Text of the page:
Opponents of wind power often cite potentially negative effects on human health caused by huge turbines— from noise and related sleep problems, to the "shadow flicker" of the blades passing across windows. But a study commissioned by the Massachusetts Department of Environmental Protection and released last week found little existing evidence of harm from wind energy.
The study acknowledged the possibility of wind power-related sleep disturbances and other issues. But overall, it found the evidence on severe health effects to be unremarkable. For example:
"None of the limited epidemiological evidence reviewed suggests an association between noise from wind turbines and pain and stiffness, diabetes, high blood pressure, tinnitus, hearing impairment, cardiovascular disease, and headache/migraine."
The study, which was conducted by a panel of independent experts, also noted the lack of evidence supporting the existence of a nebulous health problem characterized as "wind turbine syndrome."
The study might make renewable energy development a bit easier—at least for Massachusetts; the state aims to increase its 40 megawatts of wind power 50-fold (to 2,000 MW) by 2020. Still, conflicts such as health-based NIMBY claims are inevitable.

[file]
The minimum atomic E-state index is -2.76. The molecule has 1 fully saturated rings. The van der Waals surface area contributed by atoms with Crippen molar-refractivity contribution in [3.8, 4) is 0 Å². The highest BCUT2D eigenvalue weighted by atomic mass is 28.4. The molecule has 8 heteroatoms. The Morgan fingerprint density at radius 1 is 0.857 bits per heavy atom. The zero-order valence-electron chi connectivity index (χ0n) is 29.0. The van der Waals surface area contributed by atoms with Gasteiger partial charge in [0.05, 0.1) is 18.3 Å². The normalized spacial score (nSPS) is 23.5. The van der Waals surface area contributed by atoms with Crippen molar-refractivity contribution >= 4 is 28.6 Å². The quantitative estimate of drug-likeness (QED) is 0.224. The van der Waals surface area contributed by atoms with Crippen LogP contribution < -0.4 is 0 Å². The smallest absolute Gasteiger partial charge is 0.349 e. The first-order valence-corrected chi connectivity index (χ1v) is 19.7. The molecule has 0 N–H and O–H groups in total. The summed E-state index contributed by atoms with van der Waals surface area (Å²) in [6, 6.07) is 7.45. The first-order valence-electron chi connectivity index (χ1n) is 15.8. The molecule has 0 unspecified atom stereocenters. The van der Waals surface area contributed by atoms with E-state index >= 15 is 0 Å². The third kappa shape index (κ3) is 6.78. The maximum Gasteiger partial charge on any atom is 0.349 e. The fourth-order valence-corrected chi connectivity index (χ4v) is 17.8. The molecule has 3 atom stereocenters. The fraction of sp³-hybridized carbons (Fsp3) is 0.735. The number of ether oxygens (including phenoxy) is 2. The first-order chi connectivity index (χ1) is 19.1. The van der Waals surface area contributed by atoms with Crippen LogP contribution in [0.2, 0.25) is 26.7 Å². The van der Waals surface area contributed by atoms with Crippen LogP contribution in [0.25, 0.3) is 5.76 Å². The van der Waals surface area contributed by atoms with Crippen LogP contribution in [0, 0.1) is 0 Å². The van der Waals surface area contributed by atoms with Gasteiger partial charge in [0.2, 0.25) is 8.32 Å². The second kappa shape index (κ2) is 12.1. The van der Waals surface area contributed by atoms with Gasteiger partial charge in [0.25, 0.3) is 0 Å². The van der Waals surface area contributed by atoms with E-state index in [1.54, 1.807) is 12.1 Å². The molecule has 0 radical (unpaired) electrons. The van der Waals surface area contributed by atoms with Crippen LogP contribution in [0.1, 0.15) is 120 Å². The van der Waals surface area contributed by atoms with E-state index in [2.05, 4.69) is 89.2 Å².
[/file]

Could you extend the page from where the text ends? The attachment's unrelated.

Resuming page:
More generally, this study adds to a limited collection of work downplaying the health effects of living near wind turbines. But because battles over energy siting are fought in courts and town halls rather than doctors' offices, it remains to be seen how big a role health concerns will play as renewable energy projects proliferate. A recent Energywise blog described a case in the United Kingdom involving supposed sleep disturbances and health problems near a wind farm; the case was settled and sealed, so few lessons can be gleaned from it.
And even a supposedly independent study like the aforementioned one in Massachusetts is not guaranteed to change all that many opinions. Attendees at a town hall debate about a wind farm in Western Massachusetts were apparently split on the study's worthiness, according to the Berkshire Eagle. Convincing everyone of wind power's importance and safety, clearly, is still a few independent studies away.
(Image via Ian Mynard)